Most parents have told their children how they met their future spouses. And most say they consider it highly important to do so. But others have never shared that story. And almost none have captured the memory in writing.
So shows my informal Valentine’s Day survey of 100 parents.
For example, 77% of parents have told their children how they met their future spouses. Of those, 45% did so to “preserve personal family history,” while 34% did it because “the kids asked.”
Of the parents who have yet to tell their children, 66% never found the right time, 20% “doubt the kids would be interested,” 7% said it was “unimportant” to reveal, and 7% preferred to keep the matter private.
Asked how important it is – on a scale of “1” to “10,” with “10” being the highest – for parents to tell their children how they met, 43% gave it a “10,” with only 3% ranking it less than a “5.”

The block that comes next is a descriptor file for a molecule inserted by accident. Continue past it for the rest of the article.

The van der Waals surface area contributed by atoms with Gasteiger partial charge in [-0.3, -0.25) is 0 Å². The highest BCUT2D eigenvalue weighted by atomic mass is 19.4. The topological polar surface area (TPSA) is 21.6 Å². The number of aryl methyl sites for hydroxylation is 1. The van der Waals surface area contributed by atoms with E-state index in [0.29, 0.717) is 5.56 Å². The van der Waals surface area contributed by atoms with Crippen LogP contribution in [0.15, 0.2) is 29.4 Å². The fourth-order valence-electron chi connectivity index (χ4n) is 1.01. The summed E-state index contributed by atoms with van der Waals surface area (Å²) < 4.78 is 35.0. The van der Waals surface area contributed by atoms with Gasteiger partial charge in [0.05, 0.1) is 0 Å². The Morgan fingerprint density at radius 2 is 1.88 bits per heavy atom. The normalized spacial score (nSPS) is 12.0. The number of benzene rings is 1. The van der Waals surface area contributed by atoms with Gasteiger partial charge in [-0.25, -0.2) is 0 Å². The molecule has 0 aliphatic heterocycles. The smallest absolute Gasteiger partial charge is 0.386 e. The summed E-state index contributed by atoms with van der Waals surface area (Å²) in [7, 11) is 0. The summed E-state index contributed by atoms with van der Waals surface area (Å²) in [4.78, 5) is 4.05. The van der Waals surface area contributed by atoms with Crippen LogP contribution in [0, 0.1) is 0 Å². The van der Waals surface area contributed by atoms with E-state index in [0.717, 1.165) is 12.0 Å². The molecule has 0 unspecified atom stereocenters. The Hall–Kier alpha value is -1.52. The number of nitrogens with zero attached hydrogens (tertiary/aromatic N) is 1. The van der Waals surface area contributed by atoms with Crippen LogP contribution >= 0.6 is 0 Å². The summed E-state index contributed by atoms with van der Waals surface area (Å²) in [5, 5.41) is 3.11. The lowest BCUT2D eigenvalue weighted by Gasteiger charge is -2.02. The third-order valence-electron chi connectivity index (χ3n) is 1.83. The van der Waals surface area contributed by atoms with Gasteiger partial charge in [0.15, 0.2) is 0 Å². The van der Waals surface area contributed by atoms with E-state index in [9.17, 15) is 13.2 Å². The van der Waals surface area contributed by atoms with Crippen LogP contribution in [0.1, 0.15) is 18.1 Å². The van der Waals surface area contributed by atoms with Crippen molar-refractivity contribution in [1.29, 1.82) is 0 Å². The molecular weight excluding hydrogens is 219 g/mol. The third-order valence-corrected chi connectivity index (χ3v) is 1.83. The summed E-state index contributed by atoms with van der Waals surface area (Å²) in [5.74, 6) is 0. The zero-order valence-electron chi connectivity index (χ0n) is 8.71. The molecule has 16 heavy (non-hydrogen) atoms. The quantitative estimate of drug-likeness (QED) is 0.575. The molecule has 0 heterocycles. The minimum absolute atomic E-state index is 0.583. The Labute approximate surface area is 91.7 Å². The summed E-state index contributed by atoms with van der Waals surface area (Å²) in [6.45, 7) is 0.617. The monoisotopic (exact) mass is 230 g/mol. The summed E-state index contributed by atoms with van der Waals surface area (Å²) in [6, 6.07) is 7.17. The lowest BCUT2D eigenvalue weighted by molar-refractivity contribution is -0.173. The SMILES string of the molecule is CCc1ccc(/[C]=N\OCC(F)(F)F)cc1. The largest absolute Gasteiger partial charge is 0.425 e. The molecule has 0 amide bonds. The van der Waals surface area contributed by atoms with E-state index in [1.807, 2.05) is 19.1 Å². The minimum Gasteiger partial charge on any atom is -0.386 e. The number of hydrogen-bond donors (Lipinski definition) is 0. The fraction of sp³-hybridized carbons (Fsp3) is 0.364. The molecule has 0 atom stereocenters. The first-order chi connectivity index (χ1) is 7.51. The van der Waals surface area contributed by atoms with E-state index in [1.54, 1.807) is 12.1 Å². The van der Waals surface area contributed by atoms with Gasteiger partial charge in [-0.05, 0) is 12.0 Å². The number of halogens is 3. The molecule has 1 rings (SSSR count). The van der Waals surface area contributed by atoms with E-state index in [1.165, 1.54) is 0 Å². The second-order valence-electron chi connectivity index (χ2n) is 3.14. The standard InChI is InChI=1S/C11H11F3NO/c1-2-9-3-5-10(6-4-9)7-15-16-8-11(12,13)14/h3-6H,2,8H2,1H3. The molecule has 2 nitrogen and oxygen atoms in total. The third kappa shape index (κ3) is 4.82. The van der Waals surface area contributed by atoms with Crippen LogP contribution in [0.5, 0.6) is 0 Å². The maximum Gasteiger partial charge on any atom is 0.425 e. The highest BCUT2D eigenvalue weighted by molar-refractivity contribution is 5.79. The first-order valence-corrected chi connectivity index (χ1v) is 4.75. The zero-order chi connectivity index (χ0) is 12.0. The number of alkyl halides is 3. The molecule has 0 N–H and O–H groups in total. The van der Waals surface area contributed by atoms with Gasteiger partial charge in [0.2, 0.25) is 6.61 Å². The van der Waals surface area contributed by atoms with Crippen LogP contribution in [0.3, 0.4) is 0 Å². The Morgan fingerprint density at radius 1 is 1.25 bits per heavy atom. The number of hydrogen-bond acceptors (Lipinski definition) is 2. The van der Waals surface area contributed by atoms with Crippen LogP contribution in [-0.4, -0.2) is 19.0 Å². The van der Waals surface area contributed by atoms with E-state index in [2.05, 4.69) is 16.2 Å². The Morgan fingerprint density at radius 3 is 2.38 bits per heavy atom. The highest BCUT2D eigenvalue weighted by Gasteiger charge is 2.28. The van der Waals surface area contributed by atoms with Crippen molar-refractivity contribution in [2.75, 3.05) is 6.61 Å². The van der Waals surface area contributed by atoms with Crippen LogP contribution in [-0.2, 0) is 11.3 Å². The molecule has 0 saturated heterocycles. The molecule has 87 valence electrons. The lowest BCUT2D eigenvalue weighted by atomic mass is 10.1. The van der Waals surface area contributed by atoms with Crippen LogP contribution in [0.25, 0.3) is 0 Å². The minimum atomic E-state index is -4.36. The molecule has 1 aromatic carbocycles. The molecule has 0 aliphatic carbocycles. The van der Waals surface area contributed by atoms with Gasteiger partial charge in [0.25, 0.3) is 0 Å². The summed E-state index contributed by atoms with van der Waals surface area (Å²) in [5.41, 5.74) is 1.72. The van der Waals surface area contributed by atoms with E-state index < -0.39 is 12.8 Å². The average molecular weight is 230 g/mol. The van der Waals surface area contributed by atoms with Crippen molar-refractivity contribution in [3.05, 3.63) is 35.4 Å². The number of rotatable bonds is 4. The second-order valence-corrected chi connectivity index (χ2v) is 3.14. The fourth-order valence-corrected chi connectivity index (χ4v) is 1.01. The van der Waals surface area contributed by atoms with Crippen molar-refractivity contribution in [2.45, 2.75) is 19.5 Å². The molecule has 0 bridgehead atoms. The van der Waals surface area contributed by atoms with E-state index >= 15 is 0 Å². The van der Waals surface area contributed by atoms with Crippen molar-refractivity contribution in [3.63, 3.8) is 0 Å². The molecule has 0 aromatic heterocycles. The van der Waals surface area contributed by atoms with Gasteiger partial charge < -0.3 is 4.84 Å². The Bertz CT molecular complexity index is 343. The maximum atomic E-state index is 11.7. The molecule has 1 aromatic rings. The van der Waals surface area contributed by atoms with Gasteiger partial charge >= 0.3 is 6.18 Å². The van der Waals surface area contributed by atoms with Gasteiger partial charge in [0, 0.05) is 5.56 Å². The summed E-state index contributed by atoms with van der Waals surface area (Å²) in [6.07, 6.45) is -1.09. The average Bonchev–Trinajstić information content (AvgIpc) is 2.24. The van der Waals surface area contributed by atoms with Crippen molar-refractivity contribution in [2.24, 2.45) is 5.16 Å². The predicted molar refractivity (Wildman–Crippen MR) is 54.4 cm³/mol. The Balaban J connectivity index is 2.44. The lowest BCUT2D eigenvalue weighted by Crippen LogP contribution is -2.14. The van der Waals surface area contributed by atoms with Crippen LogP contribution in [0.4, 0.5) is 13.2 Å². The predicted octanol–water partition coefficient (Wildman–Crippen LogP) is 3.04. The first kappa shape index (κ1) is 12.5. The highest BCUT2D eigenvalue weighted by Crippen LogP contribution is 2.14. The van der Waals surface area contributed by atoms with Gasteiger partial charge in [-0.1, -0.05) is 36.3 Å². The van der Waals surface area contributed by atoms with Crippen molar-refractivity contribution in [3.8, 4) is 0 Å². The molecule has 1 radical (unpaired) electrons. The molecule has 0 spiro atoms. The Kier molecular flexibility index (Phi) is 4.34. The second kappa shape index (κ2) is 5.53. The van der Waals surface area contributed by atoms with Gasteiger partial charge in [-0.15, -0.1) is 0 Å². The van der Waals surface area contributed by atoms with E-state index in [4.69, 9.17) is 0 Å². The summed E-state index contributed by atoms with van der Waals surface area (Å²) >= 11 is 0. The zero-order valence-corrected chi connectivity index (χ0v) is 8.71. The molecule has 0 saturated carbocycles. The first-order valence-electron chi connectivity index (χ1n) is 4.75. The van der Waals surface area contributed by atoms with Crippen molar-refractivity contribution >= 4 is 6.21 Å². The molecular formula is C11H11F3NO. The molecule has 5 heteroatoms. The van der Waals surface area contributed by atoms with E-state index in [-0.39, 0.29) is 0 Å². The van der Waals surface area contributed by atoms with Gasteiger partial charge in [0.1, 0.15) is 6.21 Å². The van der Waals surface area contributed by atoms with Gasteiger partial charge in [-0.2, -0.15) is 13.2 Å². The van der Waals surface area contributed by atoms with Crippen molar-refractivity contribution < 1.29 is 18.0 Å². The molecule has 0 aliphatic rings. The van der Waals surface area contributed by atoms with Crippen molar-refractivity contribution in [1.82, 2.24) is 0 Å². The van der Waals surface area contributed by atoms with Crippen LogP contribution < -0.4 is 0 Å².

Here are some other key findings:
· 66% of the children told how their parents came together reacted with “amusement,” 32% with “appreciation” and 13% with “indifference.”
· All of the parents who told their children did so face to face. Only 4% of those parents also wrote the story down.
· 26% of parents describe their first meeting as “love at first sight,” 7% as “doubt at first sight” and 67% as “something in between.”
The multiple-choice, nine-question survey, conducted online through surveymonkey from January 4 to January 24, 2011, is based on 100 responses from parents.
Personally, I think it’s terrific that most parents tell their kids how they met. But I also urge parents to get it in writing. It’s history, after all. Only then can they be sure that even if the story is forgotten, it will always be there, in black and white, as a reminder.
Here are the full survey results: http://www.surveymonkey.com/MySurvey_Responses.aspx?sm=lmL85waCvc1wh7pCbIT3x6hBnuERptVAqfoj80VENaQ%3d